Alphanumeric character recognition on gas turbine blades

Many applications exist in which there is a desire to analyze object surface features within relatively unstructured operational environments.

One such example involves the machine reading of punched alphanumeric characters, previously applied to the surface of gas turbine blades. Here the base or root section of each blade is presented to a vision system for identification. Unfortunately, any slight variation in object pose can make the application of conventional structured lighting techniques, such as dark-ground illumination difficult to reliably implement. The problem is illustrated by the figures below.

Character 1
(a) Characters Clearly Visible

Character 2
(b) Characters Almost Imperceptible

At the correct attitude (Figure (a) above) it may be observed that the punched characters are readily discernible, however, when the blade surface is subject to only a relatively small alteration in attitude (Figure (b) above), of a few degrees, the characters may become almost illegible. The characters themselves are applied as a rectangular matrix (5 by 7) of circular dot-punched depressions, which locally alter the topography of the blade surface. The impressions made by the punch markings are discernible in terms of the local disruption caused in the light reflected from the object surface. As a result, the complex topography of the punch depressions cause incident light to be scattered. Under suitable conditions this diffuse behaviour tends to contrast well with the more specular behaviour of the surrounding metal surface, rendering the individual characters clearly visible. Unfortunately, in order to use a conventional structured lighting technique it becomes necessary to precisely fix the position and orientation of the blades relative to the incident illumination.

An alternative, less environmentally restrictive approach, is offered by considering the character markings as a surface description known as a 'bump map', applied to the underlying planar geometry of the turbine blade. In this manner the characters are apparent as perturbations in the nominal surface normals and hence, by using an object-centred approach, may be isolated at almost any position or attitude of the blade. Figure (a), below, shows an example acquired image. Figure (b) shows a rendered synthetic virtual image of the derived surface bump map. Using this approach, differing lighting configurations (in terms of geometry or even colour) can be positioned within the virtual viewing environment, in order to highlight details of interest. It may be noticed that, as expected, no surface data is captured within the blade holes, and hence only noise appears in these regions. Notice also that the details of the punched impressions appear more clearly in the synthetic image, when compared to the camera-acquired view of Figure (a). By suitable configuration of the virtual viewing environment, it is possible to give the surface a more three-dimensional appearance. Figure (c) shows the isolated surface albedo, or reflectance. Any variation in surface colouring should be visible in this view, but not in Figure (b) or Figure (d), which show only surface topography. (In theory, the stamped lettering should not be visible in the albedo image. The fact that it is would seem to indicate that the surface reflectance is altered within the punched marks. This may be attributed to a slight change in the microstructure of the surface caused by plastic deformation.) Figure (d) shows a bump map thresholded binary view of the surface bump map. Here all surface normals that are perturbed by more than 3 degrees, from the nominal surface normal, are shown in black. This demonstrates the successful isolation of the lettering. The white regions within each character are due to the relatively flat bottom of the punch markings.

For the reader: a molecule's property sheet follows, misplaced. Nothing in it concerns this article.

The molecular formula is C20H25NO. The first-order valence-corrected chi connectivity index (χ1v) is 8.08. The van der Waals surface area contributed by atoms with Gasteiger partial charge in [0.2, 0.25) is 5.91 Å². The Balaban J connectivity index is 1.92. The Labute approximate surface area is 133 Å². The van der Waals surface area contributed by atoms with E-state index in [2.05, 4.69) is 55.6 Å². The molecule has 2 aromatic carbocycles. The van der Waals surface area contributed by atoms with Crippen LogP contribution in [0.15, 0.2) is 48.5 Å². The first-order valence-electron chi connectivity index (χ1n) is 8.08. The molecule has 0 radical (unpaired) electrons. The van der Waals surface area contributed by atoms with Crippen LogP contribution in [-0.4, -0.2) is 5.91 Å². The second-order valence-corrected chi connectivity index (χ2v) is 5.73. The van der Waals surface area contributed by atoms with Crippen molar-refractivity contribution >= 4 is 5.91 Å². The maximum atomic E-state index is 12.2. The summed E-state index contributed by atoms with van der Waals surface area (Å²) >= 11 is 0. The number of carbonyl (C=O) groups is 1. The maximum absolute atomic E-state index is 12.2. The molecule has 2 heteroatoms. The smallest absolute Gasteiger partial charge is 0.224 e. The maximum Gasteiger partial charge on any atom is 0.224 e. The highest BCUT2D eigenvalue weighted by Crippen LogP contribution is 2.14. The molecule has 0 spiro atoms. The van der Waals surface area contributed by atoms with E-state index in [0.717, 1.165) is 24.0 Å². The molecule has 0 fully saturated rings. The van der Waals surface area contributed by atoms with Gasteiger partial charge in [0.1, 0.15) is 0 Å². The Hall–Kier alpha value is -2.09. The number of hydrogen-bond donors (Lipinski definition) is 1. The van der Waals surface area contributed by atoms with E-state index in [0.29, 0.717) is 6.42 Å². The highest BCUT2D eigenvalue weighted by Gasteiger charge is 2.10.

Character 3
(a) Camera-Acquired Image

Character 4
(b) Synthetic View of Bump Map

Character 5
(c) Surface Albedo

Character 6
(d) Thresholded Bump Map

Hence by employing a photometric method, and given that the acquired surface data is essentially object-centred, it is not necessary to precisely constrain the position or orientation of the component part on presentation, (within limits imposed by occlusion). In addition, the lighting and camera configuration are able to remain relatively fixed across differing component geometric designs.

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